Flu shot may help reduce severity of COVID-19 illness, study suggests

People who received a flu shot were 24 percent less likely to test positive for COVID-19 than those who did not, according to research published Feb. 22 in the American Journal of Infection Control. 

Using patient charts from the Ann Arbor-based Michigan Medicine, researchers identified 27,201 people who tested positive for COVID-19 between Feb. 27 and July 15. Of those, 12,997 or about 48 percent had a flu shot during the prior influenza season. Among this group, 525 people contracted COVID-19, compared to 693 who did not get a flu shot. Overall, the odds of testing positive for the coronavirus were reduced by 24 percent in patients who got the flu shot versus those who didn't. 

Of those who contracted COVID-19, patients who were vaccinated against the flu also had better clinical outcomes, the findings showed. They were less likely to require hospitalization for their COVID-19 illness, with an odds ratio of 0.58. They also had a lower chance of needing mechanical ventilation and had a shorter hospital stay.

Researchers did not identify significant differences in the need for intensive care or mortality between flu vaccinated patients and unvaccinated patients with COVID-19.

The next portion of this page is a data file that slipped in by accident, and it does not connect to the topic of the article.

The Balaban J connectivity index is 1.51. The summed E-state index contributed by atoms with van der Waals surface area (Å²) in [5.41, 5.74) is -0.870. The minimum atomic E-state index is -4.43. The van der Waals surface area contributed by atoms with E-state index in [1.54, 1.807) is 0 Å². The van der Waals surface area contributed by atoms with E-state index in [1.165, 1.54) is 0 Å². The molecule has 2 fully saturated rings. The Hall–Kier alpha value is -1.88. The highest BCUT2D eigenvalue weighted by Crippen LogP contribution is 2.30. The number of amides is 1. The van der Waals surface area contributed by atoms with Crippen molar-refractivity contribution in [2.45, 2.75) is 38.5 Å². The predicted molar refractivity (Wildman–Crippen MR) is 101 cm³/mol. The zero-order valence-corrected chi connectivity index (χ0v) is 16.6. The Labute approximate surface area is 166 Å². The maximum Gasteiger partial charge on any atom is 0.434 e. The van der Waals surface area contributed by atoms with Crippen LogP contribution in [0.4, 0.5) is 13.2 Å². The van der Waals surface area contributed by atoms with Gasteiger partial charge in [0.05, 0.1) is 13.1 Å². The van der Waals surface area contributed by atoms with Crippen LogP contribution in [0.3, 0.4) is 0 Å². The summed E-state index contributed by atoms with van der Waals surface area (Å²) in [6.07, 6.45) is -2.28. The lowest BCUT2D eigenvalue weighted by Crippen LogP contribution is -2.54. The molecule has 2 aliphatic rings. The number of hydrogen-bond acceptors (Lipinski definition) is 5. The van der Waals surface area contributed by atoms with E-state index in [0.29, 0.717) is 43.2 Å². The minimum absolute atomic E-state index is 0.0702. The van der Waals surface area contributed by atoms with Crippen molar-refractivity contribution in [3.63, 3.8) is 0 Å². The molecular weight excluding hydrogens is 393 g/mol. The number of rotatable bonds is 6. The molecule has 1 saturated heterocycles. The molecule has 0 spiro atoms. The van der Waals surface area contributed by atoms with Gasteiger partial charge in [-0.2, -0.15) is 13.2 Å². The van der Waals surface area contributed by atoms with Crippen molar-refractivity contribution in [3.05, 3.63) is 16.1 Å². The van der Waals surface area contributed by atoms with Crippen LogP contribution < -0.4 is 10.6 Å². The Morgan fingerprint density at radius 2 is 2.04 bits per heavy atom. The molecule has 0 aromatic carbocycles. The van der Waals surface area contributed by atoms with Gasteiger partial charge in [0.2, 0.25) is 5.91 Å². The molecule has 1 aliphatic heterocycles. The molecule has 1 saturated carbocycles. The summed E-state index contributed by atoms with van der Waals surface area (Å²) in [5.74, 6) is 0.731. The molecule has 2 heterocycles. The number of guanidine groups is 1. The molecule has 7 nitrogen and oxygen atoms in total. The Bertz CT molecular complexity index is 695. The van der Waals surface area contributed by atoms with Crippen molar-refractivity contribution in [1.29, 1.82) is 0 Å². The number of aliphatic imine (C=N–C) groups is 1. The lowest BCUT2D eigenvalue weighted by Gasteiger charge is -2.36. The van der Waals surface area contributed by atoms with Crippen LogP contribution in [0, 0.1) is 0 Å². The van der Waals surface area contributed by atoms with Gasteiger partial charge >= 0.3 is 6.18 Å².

The apparent link between flu vaccination and potential protection against COVID-19 could be due to trained immunity, a process in which vaccinations activate an adaptive immune response of T-helper cells that may attack a similar antigen in the future. 

Additional studies are necessary to establish a causal relationship between the flu shot and COVID-19 susceptibility and severity, researchers said, adding that "Until COVID-19 vaccine becomes widely available, the influenza vaccine should be promoted to reduce the burden of disease during the pandemic."

To view the full findings, click here.

More articles on public health:
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FDA aims to quickly OK booster shots for variants; US passes 500,000 deaths — 6 COVID-19 updates

 

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